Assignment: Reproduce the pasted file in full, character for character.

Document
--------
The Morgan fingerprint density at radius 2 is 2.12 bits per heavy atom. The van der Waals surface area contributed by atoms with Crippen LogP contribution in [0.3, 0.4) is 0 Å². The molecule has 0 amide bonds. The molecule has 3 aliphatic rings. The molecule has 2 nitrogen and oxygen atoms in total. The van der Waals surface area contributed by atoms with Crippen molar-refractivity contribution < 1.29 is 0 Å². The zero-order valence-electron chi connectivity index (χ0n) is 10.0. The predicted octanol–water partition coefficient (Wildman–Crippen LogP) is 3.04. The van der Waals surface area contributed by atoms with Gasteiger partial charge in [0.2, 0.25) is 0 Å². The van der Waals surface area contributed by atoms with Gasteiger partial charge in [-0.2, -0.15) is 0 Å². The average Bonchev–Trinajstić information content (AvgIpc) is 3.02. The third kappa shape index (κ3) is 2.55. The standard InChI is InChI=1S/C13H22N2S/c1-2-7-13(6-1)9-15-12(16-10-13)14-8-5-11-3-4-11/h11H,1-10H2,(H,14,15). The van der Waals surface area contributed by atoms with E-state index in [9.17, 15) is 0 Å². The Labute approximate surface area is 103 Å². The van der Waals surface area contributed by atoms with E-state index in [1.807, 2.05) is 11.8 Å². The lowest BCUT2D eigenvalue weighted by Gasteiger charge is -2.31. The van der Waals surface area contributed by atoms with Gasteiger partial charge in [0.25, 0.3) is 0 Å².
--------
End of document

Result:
The Morgan fingerprint density at radius 2 is 2.12 bits per heavy atom. The van der Waals surface area contributed by atoms with Crippen LogP contribution in [0.3, 0.4) is 0 Å². The molecule has 0 amide bonds. The molecule has 3 aliphatic rings. The molecule has 2 nitrogen and oxygen atoms in total. The van der Waals surface area contributed by atoms with Crippen molar-refractivity contribution < 1.29 is 0 Å². The zero-order valence-electron chi connectivity index (χ0n) is 10.0. The predicted octanol–water partition coefficient (Wildman–Crippen LogP) is 3.04. The van der Waals surface area contributed by atoms with Gasteiger partial charge in [0.2, 0.25) is 0 Å². The van der Waals surface area contributed by atoms with Gasteiger partial charge in [-0.2, -0.15) is 0 Å². The average Bonchev–Trinajstić information content (AvgIpc) is 3.02. The third kappa shape index (κ3) is 2.55. The standard InChI is InChI=1S/C13H22N2S/c1-2-7-13(6-1)9-15-12(16-10-13)14-8-5-11-3-4-11/h11H,1-10H2,(H,14,15). The van der Waals surface area contributed by atoms with E-state index in [9.17, 15) is 0 Å². The Labute approximate surface area is 103 Å². The van der Waals surface area contributed by atoms with E-state index in [1.807, 2.05) is 11.8 Å². The lowest BCUT2D eigenvalue weighted by Gasteiger charge is -2.31. The van der Waals surface area contributed by atoms with Gasteiger partial charge in [0.25, 0.3) is 0 Å².